Medical scientist calls for public education on sickle cell disease

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A medical scientist has called for more public awareness of sickle cell disease because many people don’t know about it.

Although there is no readily available figure, Dr. Cosmos Bimpong of the Sermens Herbal Clinic, says cases are increasing and therefore there is a need to raise awareness.

According to him, the genetically transmitted disease can be fatal in some cases, as well as harmful to important organs such as the heart and kidneys.

Sickle cell disease (SCD) was originally discovered in a dental student with respiratory symptoms in 1910. The term “sickle-shaped” was coined by an American physician named Herrick to characterize the unusual appearance of red blood cells (GR ) of the patient.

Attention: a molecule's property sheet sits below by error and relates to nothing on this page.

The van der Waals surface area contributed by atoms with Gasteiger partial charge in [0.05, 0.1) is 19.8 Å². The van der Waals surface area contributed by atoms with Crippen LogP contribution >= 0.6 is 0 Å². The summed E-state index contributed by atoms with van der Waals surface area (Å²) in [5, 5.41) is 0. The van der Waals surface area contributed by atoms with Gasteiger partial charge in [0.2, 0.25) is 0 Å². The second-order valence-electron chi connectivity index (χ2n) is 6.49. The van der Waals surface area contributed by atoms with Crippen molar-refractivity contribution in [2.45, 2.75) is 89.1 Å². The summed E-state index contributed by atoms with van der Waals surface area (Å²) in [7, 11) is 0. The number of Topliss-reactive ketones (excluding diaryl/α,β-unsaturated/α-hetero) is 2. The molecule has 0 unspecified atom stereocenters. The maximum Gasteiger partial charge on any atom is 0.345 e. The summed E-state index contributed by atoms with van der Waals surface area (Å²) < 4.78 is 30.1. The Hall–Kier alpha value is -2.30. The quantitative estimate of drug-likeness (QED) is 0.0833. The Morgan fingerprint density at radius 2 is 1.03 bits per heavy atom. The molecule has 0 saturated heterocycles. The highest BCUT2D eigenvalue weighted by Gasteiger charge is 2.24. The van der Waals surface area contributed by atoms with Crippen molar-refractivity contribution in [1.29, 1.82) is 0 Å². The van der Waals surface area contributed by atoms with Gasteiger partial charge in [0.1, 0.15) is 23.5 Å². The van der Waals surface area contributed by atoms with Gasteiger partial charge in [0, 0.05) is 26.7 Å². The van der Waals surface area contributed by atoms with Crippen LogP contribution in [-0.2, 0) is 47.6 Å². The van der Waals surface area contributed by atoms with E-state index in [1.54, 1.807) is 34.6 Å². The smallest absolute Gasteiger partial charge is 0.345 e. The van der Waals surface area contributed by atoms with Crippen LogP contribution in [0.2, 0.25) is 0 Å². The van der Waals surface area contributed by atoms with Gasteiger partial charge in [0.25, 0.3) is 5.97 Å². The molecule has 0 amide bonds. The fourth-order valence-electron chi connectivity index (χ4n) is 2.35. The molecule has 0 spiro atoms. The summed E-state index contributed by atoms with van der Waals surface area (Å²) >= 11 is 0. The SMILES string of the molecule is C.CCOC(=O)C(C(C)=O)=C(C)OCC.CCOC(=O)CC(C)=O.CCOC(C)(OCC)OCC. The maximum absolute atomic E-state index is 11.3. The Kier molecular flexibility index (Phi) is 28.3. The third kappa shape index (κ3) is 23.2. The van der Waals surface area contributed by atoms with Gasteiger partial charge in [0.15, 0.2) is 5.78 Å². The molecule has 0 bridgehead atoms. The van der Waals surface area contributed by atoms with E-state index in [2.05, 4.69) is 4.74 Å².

According to Dr. Cosmos, the disease was prevalent in 19th century African countries such as Cameroon, Senegal, Ghana and Benin, but there were no effective health facilities to detect it.

Many Africans, he said, had linked illness to spirituality at that time.

Dr Bimpong said that when a child has sickle cell disease, the red blood cells divide causing pneumonia, rheumatism and joint difficulties, as well as stunted growth.

Medical scientist calls for public education on sickle cell disease

“Sickle cell disease is basically a genetically acquired disease, that means we are born with it and you cannot acquire it after birth,” he said.

Dr Bimpong went on to say that sickle cell patients are special in that they are extremely intelligent and naturally immune to malaria.

In order to limit the incidence of sickle cell disease in the country, he warned the public against marrying sickle cell patients.

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